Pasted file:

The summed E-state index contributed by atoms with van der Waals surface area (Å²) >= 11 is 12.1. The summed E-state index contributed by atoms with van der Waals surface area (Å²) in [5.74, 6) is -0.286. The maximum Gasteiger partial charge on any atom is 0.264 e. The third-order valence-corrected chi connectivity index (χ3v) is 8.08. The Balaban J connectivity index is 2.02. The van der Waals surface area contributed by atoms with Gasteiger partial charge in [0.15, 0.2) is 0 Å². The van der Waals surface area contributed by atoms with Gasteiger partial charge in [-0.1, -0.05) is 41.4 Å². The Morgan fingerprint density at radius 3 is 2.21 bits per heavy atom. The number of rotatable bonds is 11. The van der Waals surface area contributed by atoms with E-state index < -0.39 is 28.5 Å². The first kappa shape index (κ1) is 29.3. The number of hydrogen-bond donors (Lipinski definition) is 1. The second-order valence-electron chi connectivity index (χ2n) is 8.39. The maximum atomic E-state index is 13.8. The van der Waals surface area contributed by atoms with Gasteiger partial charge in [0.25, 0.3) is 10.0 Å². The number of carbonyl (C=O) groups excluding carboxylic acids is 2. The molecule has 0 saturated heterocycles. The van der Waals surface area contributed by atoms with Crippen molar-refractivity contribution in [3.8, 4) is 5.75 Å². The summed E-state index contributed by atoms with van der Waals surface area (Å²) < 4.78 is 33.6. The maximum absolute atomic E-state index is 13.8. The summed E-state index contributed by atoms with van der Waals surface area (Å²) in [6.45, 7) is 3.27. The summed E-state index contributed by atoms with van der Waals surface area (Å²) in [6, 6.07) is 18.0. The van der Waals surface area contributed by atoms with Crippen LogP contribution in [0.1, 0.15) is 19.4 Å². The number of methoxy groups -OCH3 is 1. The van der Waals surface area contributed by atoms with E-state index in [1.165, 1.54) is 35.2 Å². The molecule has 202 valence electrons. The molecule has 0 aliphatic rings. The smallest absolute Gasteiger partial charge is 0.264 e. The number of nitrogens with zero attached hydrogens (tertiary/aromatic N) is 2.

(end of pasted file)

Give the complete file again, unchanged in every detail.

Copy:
The summed E-state index contributed by atoms with van der Waals surface area (Å²) >= 11 is 12.1. The summed E-state index contributed by atoms with van der Waals surface area (Å²) in [5.74, 6) is -0.286. The maximum Gasteiger partial charge on any atom is 0.264 e. The third-order valence-corrected chi connectivity index (χ3v) is 8.08. The Balaban J connectivity index is 2.02. The van der Waals surface area contributed by atoms with Gasteiger partial charge in [0.15, 0.2) is 0 Å². The van der Waals surface area contributed by atoms with Gasteiger partial charge in [-0.1, -0.05) is 41.4 Å². The Morgan fingerprint density at radius 3 is 2.21 bits per heavy atom. The number of rotatable bonds is 11. The van der Waals surface area contributed by atoms with E-state index < -0.39 is 28.5 Å². The first kappa shape index (κ1) is 29.3. The number of hydrogen-bond donors (Lipinski definition) is 1. The second-order valence-electron chi connectivity index (χ2n) is 8.39. The maximum atomic E-state index is 13.8. The van der Waals surface area contributed by atoms with Gasteiger partial charge in [0.25, 0.3) is 10.0 Å². The number of carbonyl (C=O) groups excluding carboxylic acids is 2. The molecule has 0 saturated heterocycles. The van der Waals surface area contributed by atoms with Crippen molar-refractivity contribution in [3.8, 4) is 5.75 Å². The summed E-state index contributed by atoms with van der Waals surface area (Å²) < 4.78 is 33.6. The maximum absolute atomic E-state index is 13.8. The summed E-state index contributed by atoms with van der Waals surface area (Å²) in [6.45, 7) is 3.27. The summed E-state index contributed by atoms with van der Waals surface area (Å²) in [6, 6.07) is 18.0. The van der Waals surface area contributed by atoms with Crippen LogP contribution in [0.1, 0.15) is 19.4 Å². The number of methoxy groups -OCH3 is 1. The van der Waals surface area contributed by atoms with E-state index in [1.165, 1.54) is 35.2 Å². The molecule has 202 valence electrons. The molecule has 0 aliphatic rings. The smallest absolute Gasteiger partial charge is 0.264 e. The number of nitrogens with zero attached hydrogens (tertiary/aromatic N) is 2.